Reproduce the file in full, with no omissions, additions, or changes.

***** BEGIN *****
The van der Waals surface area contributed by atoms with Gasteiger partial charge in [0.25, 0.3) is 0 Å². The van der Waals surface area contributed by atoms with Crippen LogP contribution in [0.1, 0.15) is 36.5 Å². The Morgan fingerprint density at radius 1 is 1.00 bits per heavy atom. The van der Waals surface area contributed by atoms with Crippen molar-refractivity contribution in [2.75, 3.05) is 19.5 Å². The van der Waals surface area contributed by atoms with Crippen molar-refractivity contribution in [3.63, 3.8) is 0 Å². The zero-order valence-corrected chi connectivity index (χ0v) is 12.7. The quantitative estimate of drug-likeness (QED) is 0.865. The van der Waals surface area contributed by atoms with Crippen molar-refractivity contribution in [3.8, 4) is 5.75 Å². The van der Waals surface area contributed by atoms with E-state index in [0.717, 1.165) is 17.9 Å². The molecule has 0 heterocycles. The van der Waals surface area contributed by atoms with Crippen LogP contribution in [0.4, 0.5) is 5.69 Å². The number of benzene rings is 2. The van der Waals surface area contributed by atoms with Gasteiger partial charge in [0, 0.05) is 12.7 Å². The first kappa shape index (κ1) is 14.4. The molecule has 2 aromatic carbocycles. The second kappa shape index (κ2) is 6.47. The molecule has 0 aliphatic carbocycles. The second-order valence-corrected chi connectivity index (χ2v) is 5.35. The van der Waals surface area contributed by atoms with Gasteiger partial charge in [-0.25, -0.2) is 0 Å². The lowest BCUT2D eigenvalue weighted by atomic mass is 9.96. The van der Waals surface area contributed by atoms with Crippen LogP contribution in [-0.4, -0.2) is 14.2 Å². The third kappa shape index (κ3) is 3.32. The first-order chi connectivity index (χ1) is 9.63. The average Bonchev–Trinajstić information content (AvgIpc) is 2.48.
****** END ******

The van der Waals surface area contributed by atoms with Gasteiger partial charge in [0.25, 0.3) is 0 Å². The van der Waals surface area contributed by atoms with Crippen LogP contribution in [0.1, 0.15) is 36.5 Å². The Morgan fingerprint density at radius 1 is 1.00 bits per heavy atom. The van der Waals surface area contributed by atoms with Crippen molar-refractivity contribution in [2.75, 3.05) is 19.5 Å². The van der Waals surface area contributed by atoms with Crippen molar-refractivity contribution in [3.63, 3.8) is 0 Å². The zero-order valence-corrected chi connectivity index (χ0v) is 12.7. The quantitative estimate of drug-likeness (QED) is 0.865. The van der Waals surface area contributed by atoms with Crippen molar-refractivity contribution in [3.8, 4) is 5.75 Å². The van der Waals surface area contributed by atoms with E-state index in [0.717, 1.165) is 17.9 Å². The molecule has 0 heterocycles. The van der Waals surface area contributed by atoms with Crippen LogP contribution in [0.4, 0.5) is 5.69 Å². The number of benzene rings is 2. The van der Waals surface area contributed by atoms with Gasteiger partial charge in [0, 0.05) is 12.7 Å². The first kappa shape index (κ1) is 14.4. The molecule has 2 aromatic carbocycles. The second kappa shape index (κ2) is 6.47. The molecule has 0 aliphatic carbocycles. The second-order valence-corrected chi connectivity index (χ2v) is 5.35. The van der Waals surface area contributed by atoms with Gasteiger partial charge in [-0.25, -0.2) is 0 Å². The lowest BCUT2D eigenvalue weighted by atomic mass is 9.96. The van der Waals surface area contributed by atoms with Crippen LogP contribution in [-0.4, -0.2) is 14.2 Å². The third kappa shape index (κ3) is 3.32. The first-order chi connectivity index (χ1) is 9.63. The average Bonchev–Trinajstić information content (AvgIpc) is 2.48.